A trove of new artifacts have been recovered from the Roman-era wreck that yielded the mysterious Antikythera Mechanism, including an arm made of bronze and a strange metal disc. But most intriguing of all, the latest survey suggests that seven bronze statues are still waiting to be discovered.
The Antikythera shipwreck is the gift that keeps on giving.
Descending to the Antikythera wreck. (Brett Seymour EUA/Lund University/ARGO NGO)
The latest expedition, led by the Greek Ephorate of Underwater Antiquities, Lund University, and Woods Hole Oceanographic Institution, was conducted between 4 to 20 September, and as per previous trips to the wreck, the team did not leave disappointed. With excellent weather conditions above them, the divers managed to recover an “orphaned” right arm of a bronze statue, pottery shards, nails, lead sheathing fragments, and an odd metal disc, among other artifacts.
Excitingly, scans with a metal detector indicated the presence of at least seven undiscovered and priceless bronze statues buried near the sunken ship, which sank off the Greek island of Antikythera in 1 BC. The doomed vessel was filled with art pieces and luxury items, including the Antikythera Mechanism—a geared device used to predict astronomical events such as eclipses and the movements of the Sun, Moon, and planets. The 50-foot-long Roman-era ship sunk near the tiny island between Crete and Peloponnese.
Prior to this latest expedition, the Return to Antikythera project team managed to recover glassware, luxury ceramics, anchors, counterweights, tools, and even an ancient skeleton (which is currently being analyzed for DNA). During the recently concluded trip to the wreck, divers investigated areas where fragments of marble and bronze statues had been found before, and which were located near and underneath large stone boulders. Regrettably, the wreck happens to be located on a slope, and over the years, a succession of earthquakes has delivered numerous rocks and boulders to the site.
One of the more interesting items pulled from the wreck is a sediment-encrusted metal disc measuring about eight centimetres across, and with four metal arms with holes for pins.
The strange metal disc pulled from the wreck. (Image: Brett Seymour/EUA/ARGO 2017)
At first glance, the archaeologists thought it might be related to the Antikythera Mechanism, specifically a missing gear that was likely used to calculate the positions of the planets. But after performing an x-ray analysis of the disc, the researchers realised it wasn’t a gear at all, but some kind of decorative object adorned with the image of a bull. They suspect it was attached to the shield of a statue, or even to the ship itself.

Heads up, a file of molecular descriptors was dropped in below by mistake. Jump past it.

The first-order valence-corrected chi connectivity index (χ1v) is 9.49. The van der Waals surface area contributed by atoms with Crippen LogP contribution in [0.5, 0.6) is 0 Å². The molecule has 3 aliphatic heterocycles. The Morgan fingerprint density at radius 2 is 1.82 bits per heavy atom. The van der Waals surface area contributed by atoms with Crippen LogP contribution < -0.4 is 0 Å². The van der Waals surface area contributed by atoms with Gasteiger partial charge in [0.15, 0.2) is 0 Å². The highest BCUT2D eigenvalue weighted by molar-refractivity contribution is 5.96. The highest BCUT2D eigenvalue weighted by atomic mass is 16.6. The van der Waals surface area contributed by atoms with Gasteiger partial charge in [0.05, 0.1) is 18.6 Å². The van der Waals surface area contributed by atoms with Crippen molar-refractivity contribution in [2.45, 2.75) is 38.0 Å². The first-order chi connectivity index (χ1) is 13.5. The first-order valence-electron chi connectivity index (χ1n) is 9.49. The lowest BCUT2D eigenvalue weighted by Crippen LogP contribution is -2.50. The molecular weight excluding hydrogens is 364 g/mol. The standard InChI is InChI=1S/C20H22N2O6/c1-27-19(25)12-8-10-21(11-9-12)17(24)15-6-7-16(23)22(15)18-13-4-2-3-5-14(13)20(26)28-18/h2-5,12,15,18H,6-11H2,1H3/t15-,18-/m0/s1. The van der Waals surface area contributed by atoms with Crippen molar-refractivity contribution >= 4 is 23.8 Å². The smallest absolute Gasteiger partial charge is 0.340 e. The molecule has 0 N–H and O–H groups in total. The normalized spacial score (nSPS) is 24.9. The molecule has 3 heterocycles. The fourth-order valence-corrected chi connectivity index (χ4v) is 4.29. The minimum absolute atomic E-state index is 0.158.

Left: An x-ray scan of the disc revealed the impression of a bull (Image: EUA). Right: Artist’s impression of the disc. (Alexander Tourtas)
The researchers also found part of a bronze robe or toga, fragments of the ship-shell (namely bits of the skeletal frame and planking), and a bare leg attached to a base that was lodged underneath a boulder. The discovery of the bronze arm, plus the metal detector findings, boosts the number of bronze statues suspected to reside at the site.
The divers excavated occasionally by hand-fanning the sediments, with bright lights illuminating the scene. (Image: Brett Seymour EUA / Lund University / ARGO NGO)
“What we’re finding is these sculptures are in among and under the boulders,” explained team member Brendan Foley to The Guardian. “We think it means a minimum of seven, and potentially nine, bronze sculptures still waiting for us down there.”
Bronze statues are exceptionally rare, with only about 50 known to reside from this period. During both the classical and medieval eras, bronze recycling was an important industry—one that resulted in the destruction of countless statues and other artefacts that would, by today’s standards, be priceless. Ironically, some of the finest bronze relics from this era were recovered from shipwrecks.
Once these suspected bronze statues are located, a truly herculean effort will be required to pull them out. The archaeologists have several options, including hauling the rocks up or fracturing them into smaller pieces. Regardless, it’ll be a slow, costly, and tedious process. The next expedition is planned for the spring of 2018, at which time the archaeologists plan to explore the hold of the sunken ship.